Positive oral CT contrast agent improves detection of malignant deposits in intraabdominal nonsolid organs

Positive oral CT contrast improves detection of malignant deposits in intraabdominal nonsolid organs
(A) Axial image from contrast-enhanced CT using positive oral contrast material, performed to monitor treatment response. Examination clinically interpreted as not showing metastatic disease. Unblinded retrospective image review shows tiny omental nodule (arrow) near bowel loops. Adequacy of bowel filling with contrast material rated very good. Both blinded retrospective readers detected nodule. (B) Axial image from contrast-enhanced CT performed two months later shows slight increase in size of nodule (arrow) and several new nodules (arrowheads), confirming lesion as missed malignant deposit. Credit: American Roentgen Ray Society (ARRS), American Journal of Roentgenology (AJR)

According to ARRS' American Journal of Roentgenology (AJR), the selection of oral contrast agent and optimization of bowel preparation for oncologic CT could help avoid potentially severe clinical consequences of missed malignant deposits.

"CT has suboptimal NPV for malignant deposits in intraabdominal nonsolid organs," wrote corresponding author Benjamin M. Yeh of the University of California, San Francisco. "Compared to neutral material, positive oral material improves detection, particularly with adequate filling."

Yeh and team's retrospective study included 265 patients (133 men, 132 women; median age, 61 years) who underwent an abdominopelvic CT examination where the report did not suggest presence of malignant deposits and subsequent CT examination within 6 months where the report indicated at least one unequivocal malignant deposit. Examinations used positive (iohexol; n=100) or neutral (water; n=165) oral agents. While reviewing images to assess visibility of deposits, a board-certified abdominal radiologist also assessed adequacy of bowel filling with oral contrast material.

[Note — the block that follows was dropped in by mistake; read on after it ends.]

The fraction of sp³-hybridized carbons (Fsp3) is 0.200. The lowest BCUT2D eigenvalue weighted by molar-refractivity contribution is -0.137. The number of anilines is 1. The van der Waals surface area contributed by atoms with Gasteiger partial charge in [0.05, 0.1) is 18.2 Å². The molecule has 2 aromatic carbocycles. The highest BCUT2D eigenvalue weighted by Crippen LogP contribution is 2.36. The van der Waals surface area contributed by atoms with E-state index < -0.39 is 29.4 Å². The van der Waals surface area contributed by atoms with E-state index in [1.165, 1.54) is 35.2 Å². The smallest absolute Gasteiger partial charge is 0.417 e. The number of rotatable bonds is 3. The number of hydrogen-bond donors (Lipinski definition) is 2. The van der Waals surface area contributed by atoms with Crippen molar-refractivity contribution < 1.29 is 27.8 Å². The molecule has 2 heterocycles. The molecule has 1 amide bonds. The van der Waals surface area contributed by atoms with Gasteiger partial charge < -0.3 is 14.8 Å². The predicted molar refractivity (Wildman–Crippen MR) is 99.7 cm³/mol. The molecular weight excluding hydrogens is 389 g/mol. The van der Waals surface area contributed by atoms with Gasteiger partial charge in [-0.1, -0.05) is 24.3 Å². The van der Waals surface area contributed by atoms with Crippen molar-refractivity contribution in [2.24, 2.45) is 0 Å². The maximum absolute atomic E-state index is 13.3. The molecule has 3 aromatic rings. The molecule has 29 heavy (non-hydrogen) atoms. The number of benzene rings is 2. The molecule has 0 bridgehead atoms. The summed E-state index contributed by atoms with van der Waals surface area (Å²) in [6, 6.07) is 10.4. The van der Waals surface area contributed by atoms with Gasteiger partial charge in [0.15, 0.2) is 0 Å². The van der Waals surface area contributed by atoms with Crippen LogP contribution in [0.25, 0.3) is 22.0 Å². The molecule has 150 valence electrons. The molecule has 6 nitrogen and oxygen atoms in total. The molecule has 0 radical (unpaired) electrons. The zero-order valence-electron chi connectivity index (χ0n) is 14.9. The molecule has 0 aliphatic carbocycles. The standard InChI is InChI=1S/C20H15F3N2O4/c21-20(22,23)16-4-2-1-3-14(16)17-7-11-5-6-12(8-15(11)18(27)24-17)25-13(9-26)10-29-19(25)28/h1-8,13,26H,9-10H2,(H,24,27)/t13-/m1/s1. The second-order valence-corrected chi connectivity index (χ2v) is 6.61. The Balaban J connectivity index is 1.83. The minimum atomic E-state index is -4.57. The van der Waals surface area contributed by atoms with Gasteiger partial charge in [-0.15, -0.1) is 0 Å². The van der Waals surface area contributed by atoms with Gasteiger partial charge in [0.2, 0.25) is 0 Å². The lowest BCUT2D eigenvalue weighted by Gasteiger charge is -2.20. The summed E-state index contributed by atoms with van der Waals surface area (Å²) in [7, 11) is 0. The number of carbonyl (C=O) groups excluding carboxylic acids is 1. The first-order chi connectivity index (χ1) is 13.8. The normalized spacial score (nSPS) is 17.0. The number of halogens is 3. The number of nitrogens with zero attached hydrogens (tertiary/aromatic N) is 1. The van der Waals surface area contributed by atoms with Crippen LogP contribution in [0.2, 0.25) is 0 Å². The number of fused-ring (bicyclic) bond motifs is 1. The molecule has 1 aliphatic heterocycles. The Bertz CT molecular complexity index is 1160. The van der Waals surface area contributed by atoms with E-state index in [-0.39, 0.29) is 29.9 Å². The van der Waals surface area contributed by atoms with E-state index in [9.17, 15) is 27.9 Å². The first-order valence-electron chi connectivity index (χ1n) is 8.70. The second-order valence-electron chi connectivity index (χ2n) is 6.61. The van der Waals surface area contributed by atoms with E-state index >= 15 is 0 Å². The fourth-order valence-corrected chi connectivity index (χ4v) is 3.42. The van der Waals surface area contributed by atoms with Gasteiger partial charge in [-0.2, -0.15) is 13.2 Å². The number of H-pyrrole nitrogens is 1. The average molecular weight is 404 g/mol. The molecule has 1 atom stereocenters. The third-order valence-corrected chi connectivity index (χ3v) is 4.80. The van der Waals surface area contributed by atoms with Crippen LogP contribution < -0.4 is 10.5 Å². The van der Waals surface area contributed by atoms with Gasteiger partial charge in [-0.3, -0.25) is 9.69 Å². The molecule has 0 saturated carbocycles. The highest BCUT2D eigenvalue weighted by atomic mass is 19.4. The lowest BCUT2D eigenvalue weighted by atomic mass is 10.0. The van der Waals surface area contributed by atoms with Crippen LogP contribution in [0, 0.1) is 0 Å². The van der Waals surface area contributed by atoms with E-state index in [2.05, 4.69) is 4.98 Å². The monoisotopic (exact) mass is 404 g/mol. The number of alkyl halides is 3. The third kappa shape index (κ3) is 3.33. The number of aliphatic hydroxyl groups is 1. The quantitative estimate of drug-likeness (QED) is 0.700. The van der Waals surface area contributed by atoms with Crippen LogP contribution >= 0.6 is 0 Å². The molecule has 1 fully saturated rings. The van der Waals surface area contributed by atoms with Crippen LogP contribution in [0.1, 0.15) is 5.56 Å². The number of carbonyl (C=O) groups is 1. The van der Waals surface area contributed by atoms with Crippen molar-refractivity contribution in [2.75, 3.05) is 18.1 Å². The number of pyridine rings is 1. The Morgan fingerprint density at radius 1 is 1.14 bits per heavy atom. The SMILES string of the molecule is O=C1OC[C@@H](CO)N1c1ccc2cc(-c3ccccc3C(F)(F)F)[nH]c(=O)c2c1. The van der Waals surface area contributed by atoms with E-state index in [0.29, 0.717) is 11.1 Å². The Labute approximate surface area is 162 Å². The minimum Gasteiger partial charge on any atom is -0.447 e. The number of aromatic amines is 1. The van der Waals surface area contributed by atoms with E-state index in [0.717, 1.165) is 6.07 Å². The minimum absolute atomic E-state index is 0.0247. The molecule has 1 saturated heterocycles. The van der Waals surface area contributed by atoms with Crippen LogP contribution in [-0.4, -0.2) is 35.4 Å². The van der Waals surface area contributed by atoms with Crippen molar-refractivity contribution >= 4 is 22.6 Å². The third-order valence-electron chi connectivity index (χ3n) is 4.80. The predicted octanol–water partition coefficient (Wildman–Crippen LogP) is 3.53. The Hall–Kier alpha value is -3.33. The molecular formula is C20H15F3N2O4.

NPV of CT for detection of malignant deposits in intraabdominal nonsolid organs was 65.8% for examinations using positive oral contrast material with adequate bowel filling, 45.2% for positive oral contrast material with inadequate bowel filling (p=.07), and 35.2% for neutral oral contrast material regardless of adequacy of bowel filling (p=.002).

"Results may differ when studying other types of contrast material regimens," the authors of this AJR article noted, including barium-based, hyperosmolar iodine, sugar-alcohol neutral, or experimental dark oral agents.


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More information: Chansik An et al, Positive Versus Neutral Oral Contrast Material for Detection of Malignant Deposits in Intraabdominal Nonsolid Organs on CT, American Journal of Roentgenology (2022). DOI: 10.2214/AJR.21.27319
Citation: Positive oral CT contrast agent improves detection of malignant deposits in intraabdominal nonsolid organs (2022, March 16) retrieved 14 August 2022 from https://medicalxpress.com/news/2022-03-positive-oral-ct-contrast-agent.html
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